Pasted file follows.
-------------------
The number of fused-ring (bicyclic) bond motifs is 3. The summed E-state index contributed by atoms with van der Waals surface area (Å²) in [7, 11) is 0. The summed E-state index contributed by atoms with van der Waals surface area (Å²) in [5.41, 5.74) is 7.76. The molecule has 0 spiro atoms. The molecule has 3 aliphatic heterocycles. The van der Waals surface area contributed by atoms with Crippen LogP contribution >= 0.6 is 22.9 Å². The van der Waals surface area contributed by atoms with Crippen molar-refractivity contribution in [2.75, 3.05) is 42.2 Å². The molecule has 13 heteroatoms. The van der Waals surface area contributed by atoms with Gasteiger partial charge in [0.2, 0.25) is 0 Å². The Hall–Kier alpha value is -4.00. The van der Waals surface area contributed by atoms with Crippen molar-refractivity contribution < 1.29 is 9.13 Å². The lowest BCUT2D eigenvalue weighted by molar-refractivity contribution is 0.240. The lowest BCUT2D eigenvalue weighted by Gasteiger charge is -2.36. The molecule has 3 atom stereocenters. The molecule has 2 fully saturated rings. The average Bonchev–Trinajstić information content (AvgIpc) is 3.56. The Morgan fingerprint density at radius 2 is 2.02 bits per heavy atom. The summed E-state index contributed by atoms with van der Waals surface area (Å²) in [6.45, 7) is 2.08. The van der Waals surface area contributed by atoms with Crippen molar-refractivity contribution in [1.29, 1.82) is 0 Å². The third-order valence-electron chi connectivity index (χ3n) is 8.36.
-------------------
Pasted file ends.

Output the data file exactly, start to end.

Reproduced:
The number of fused-ring (bicyclic) bond motifs is 3. The summed E-state index contributed by atoms with van der Waals surface area (Å²) in [7, 11) is 0. The summed E-state index contributed by atoms with van der Waals surface area (Å²) in [5.41, 5.74) is 7.76. The molecule has 0 spiro atoms. The molecule has 3 aliphatic heterocycles. The van der Waals surface area contributed by atoms with Crippen LogP contribution >= 0.6 is 22.9 Å². The van der Waals surface area contributed by atoms with Crippen molar-refractivity contribution in [2.75, 3.05) is 42.2 Å². The molecule has 13 heteroatoms. The van der Waals surface area contributed by atoms with Gasteiger partial charge in [0.2, 0.25) is 0 Å². The Hall–Kier alpha value is -4.00. The van der Waals surface area contributed by atoms with Crippen molar-refractivity contribution < 1.29 is 9.13 Å². The lowest BCUT2D eigenvalue weighted by molar-refractivity contribution is 0.240. The lowest BCUT2D eigenvalue weighted by Gasteiger charge is -2.36. The molecule has 3 atom stereocenters. The molecule has 2 fully saturated rings. The average Bonchev–Trinajstić information content (AvgIpc) is 3.56. The Morgan fingerprint density at radius 2 is 2.02 bits per heavy atom. The summed E-state index contributed by atoms with van der Waals surface area (Å²) in [6.45, 7) is 2.08. The van der Waals surface area contributed by atoms with Crippen molar-refractivity contribution in [1.29, 1.82) is 0 Å². The third-order valence-electron chi connectivity index (χ3n) is 8.36.